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Posts posted by Lukaszenko

  1. If you have the engines that are capable of sending you fast and high enough, suborbital transportation would be the logical application. I actually made a drunken bet with a guy that we will be doing this in 20 years. Might be a tad optimistic, but one can only wish :P

  2. I just successfully tested a EVE descent/ ascent vehicle (using FAR and DRE) from around 1,500 meters. I used an MK1 lander can and no parts plug ins. I DID use reinforced joints but only because my computer couldn't handle the practically identical vehicle with all those struts.

    I gave it around 12,000 Dv, but to my surprise I had over 3000 left over when I reached orbit. The vehicle is large, but not absolutely monstrous. Apparently it could be much smaller, since how it has so much margin for error. I'll post up pictures at some point.

  3. I've also been working on an Eve return craft. I'm using FAR and deadly reentry...I'm sure the latter makes it harder but not sure about the former. Anyway, I've been tweaking and testing and keep getting closer to a perfect craft, but it got to the point where my computer can't handle it anymore while keeping it fun.

    I'm going to to try to break it apart and put the science on a whole separate craft for that reason.

  4. That's what I was saying. I'm pretty sure almost every rocket engine has some sort of turbine to draw power from the fuel. How else can you supply the stupid amount of horsepower needed to drive the pumps? Once you have such a configuration, attaching an alternator to it should be no biggie. But again, you're not going to carry with you and burn a 10000000000000000000000 lbf rocket engine just to run a few hundred watt dynamo.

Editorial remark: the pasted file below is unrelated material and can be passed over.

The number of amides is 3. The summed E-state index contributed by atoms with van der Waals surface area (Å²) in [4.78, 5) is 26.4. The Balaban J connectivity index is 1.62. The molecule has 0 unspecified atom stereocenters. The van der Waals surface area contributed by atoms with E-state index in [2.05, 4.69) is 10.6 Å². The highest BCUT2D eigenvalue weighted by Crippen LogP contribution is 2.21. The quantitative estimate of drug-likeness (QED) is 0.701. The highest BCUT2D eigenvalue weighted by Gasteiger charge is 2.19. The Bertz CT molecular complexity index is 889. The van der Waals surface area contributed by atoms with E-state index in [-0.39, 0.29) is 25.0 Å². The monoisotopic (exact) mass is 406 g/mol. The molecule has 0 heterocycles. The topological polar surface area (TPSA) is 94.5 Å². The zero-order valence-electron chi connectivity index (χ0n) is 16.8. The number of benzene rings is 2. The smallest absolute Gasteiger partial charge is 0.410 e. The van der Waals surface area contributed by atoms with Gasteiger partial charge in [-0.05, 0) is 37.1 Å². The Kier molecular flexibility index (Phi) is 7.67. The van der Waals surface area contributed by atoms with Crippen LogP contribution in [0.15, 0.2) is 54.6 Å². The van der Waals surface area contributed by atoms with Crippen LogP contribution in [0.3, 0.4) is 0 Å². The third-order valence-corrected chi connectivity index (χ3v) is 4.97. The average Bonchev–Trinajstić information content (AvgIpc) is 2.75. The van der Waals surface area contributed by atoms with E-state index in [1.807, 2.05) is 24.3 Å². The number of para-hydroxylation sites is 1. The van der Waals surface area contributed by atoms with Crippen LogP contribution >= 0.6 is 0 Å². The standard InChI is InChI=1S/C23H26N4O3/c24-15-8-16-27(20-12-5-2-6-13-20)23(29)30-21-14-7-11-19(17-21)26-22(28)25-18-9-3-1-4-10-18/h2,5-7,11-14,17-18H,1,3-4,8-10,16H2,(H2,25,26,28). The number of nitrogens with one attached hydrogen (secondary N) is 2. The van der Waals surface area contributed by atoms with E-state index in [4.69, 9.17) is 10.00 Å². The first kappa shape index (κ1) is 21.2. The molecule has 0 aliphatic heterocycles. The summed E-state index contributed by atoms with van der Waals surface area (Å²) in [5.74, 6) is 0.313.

5. A rocket engine needs auxillary components to let it run, such as pumps for fuel and whatnot, and some of these pumps can require horsepower in the tens-of-thousands range. This is why I'd guess that most rocket engines would need some means of extracting shaft power from their fuel. If that’s the case, slapping an alternator on the shaft should be no big deal. I’ll surmise that the reason for using fuel cells is so you don’t have to run a whole rocket engine in order to power a hand warmer, and where RTGs would be inappropriate (due to mission length/ power requirements?/ weight?).

  6. I always felt uneasy with the struts. Not only do they look ugly and out of place (with no way to snap them to orderly locations), but I could never reconcile using them with decouplers. I mean, when the decoupler decouples, how do the struts know to break as well? Do they have small decouplers on their joints? Do they just tear out of the rocket?

    I've found myself lately using the small decouplers with 2.5 m rockets, strutting the joint to make up the strength defecit. It doesn't seem right that I can do that.

  7. Dont forget you can EVA and transfer the data from those science parts into the command module -- this way you only have to return the command module.

    I find that you can only store one of each experiment, even though you have to do them multiple times in order to get the full science. The result is that you have to fly multiple missions to get the full science. Did this make sense, or am I doing something wrong?

  8. They were left in a circular trajectory with a very small angular speed, which is, given the huge distance from the Soyuz enough to induce a considerable centrifugal force. And you can actually see they're still moving when you see Kowalski and the stars behind him.

    I baffles me how many people fail to realize this. It's obvious to the point I'm facepalming at some of the comments here. This is basic Newtonian physics.

    Shouldn't the "huge distance" REDUCE the centrifugal force?

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